Mr Siwela said that it was commendable that UKZN was increasing its proportion of postgraduate students.
Ms Mchunu asked for more clarity on the successes of UKZN in fostering a highly skilled black professor body.
Mr Kekana asked about UKZN’s position on the increasing unemployment rate of mining engineering graduates, and what could be changed to address this problem. He wondered if these students should be advised to study something else.
Ms Mnganga said that universities who were genuinely embracing transformation policies paid a price, for there was no real benefit currently for universities who attempted to accommodate underprivileged students, and they would struggle to balance their books if they were truly committed to transformation. Different sets of employees had different sets of benefits due to transformation efforts, and this was only one example of the difficulties that transformation presents. The sincere efforts of UKZN in terms of transformation should be considered when looking at its financial struggles.
Dr Vithal said that 84% of graduates from UKZN were being employed within six months of graduating. UKZN had 14 African professors and 11 female African professors, which was 10% of the professors at this University. White professors constitute 41% of all professors.
Professor van Jaarsveld acknowledged that mining jobs, along with other resource extraction jobs, were declining globally and that UKZN should train people to be dynamic professionals who could operate in a changing economy.
He thanked the Committee for the opportunity to present.
Deputy Minister's input
Deputy Minister Manana firstly apologised for arriving late. He said that White Paper 3 set the tone for transformation and that since its publication and implementation, there had been improvements in various sectors in terms of transformation. Many recommendations from the Soudien Report on Higher Education had been implemented, including improving the oversight function of the Department. He commented that various successes of UKZN must be attributed to the previous administration of Professor Malegapuru Makgoba, as the current Vice Chancellor had been in office for less than a year. It was true that the pricing of higher education needed to be reconsidered. There should be more progress in terms of university demographics reflecting the demographics of the country, and the Minister had stated that his term of administration would focus on this agenda.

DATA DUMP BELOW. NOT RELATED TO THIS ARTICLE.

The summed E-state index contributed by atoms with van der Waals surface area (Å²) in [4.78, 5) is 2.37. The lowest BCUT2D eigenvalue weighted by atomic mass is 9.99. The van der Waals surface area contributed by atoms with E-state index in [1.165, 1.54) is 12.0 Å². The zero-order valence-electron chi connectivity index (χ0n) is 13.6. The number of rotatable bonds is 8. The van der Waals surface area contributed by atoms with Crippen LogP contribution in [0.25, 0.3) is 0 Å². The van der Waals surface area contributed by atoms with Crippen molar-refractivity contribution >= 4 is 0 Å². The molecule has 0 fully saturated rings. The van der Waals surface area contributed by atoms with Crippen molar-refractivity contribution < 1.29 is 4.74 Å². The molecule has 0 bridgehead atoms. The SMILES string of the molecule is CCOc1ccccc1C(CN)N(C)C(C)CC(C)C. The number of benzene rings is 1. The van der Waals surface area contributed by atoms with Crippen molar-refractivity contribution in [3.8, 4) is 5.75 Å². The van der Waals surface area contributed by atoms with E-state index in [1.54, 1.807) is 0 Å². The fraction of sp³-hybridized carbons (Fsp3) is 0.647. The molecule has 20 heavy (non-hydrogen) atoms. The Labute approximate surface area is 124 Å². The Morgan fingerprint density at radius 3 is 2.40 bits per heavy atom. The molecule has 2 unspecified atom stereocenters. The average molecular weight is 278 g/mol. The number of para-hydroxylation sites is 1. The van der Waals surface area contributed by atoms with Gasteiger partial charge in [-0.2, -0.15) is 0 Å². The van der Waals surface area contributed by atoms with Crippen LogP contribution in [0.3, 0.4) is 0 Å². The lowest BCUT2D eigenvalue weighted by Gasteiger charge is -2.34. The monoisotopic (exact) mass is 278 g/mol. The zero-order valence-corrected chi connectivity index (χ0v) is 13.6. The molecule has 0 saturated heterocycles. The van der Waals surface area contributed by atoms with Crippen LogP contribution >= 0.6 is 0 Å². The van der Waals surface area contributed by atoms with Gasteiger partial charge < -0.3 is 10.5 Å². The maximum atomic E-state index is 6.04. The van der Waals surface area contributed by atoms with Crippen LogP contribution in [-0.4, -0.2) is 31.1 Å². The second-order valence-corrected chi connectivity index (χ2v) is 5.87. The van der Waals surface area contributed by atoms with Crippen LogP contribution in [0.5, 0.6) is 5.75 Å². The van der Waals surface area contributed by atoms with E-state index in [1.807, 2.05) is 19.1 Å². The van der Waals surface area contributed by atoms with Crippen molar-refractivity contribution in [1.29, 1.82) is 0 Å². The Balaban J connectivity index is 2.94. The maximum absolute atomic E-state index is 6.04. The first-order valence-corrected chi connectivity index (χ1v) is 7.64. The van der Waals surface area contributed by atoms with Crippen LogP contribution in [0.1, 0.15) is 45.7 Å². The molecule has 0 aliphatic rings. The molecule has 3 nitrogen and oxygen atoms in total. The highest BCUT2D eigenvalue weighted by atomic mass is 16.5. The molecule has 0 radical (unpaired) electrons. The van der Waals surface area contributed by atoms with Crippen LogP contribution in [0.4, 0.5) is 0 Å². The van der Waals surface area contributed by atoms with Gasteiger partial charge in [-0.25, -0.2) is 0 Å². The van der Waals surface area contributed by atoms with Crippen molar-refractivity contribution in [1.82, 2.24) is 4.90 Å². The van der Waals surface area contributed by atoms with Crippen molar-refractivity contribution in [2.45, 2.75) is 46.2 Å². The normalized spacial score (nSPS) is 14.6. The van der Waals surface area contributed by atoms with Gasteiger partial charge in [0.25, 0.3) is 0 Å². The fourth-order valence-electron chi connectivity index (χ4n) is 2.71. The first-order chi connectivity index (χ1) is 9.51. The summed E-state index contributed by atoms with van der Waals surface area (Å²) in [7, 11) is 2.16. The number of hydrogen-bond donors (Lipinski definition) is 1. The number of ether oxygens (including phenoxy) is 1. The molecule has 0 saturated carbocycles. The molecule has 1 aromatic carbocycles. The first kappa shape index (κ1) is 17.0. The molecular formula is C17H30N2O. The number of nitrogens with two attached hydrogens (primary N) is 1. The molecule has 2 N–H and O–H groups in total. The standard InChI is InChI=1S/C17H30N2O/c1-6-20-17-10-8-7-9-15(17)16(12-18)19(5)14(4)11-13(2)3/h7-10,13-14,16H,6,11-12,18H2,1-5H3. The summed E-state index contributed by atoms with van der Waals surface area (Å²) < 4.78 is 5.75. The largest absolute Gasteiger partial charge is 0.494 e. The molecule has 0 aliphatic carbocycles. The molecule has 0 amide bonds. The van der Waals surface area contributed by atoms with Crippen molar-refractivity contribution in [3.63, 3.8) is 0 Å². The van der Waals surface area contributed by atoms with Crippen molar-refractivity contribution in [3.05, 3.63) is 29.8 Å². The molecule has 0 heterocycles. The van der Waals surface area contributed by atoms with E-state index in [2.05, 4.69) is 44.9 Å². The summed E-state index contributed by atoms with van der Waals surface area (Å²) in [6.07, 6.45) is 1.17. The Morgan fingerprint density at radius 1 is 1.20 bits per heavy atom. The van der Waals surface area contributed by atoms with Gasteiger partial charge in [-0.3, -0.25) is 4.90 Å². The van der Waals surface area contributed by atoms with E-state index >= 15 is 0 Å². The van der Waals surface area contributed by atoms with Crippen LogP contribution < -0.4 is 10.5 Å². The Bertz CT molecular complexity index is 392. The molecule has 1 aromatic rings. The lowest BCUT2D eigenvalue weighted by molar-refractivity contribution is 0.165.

The Chairperson thanked the delegation from UKZN and commended the efforts of transformation and increased access for underprivileged individuals. Fee increases should be sensitive to the inability of many young South Africans to pay for these increases. The efforts of UKZN in funding the education of almost 10 000 students were impressive and showed a good attitude towards accessibility and transformation. The university administration must be aware of its potential of the increasing deficits to damage the university, although she also commented that they could also be misinterpreted, and needed to be addressed. UKZN had to continue to offer value for money to its students. The Chief Financial Officer needed to create a clear debt management structure for the future.
Preliminary information for Committee's site visits: Department of Higher Education and Training briefing
A delegation from DHET was invited to brief the Committee to give some background information to the Committee, prior to it undertaking site visits to the University of Cape Town (UCT) and University of Stellenbosch (US)
The DHET had examined the White Paper 3, the findings of the Ministerial Committee on Transformation and Social Cohesion, and the recommendations of the Soudien Commission to various South African universities. The delegates explained that White Paper 3 was adopted in 1997 as a framework for the transformation of higher education systems. It had a vision of a non-racial and non-sexist social order and system of higher education in all these institutions. The statements in it were to guide the changes that universities needed to make, in terms of enrolment, staff composition and other areas.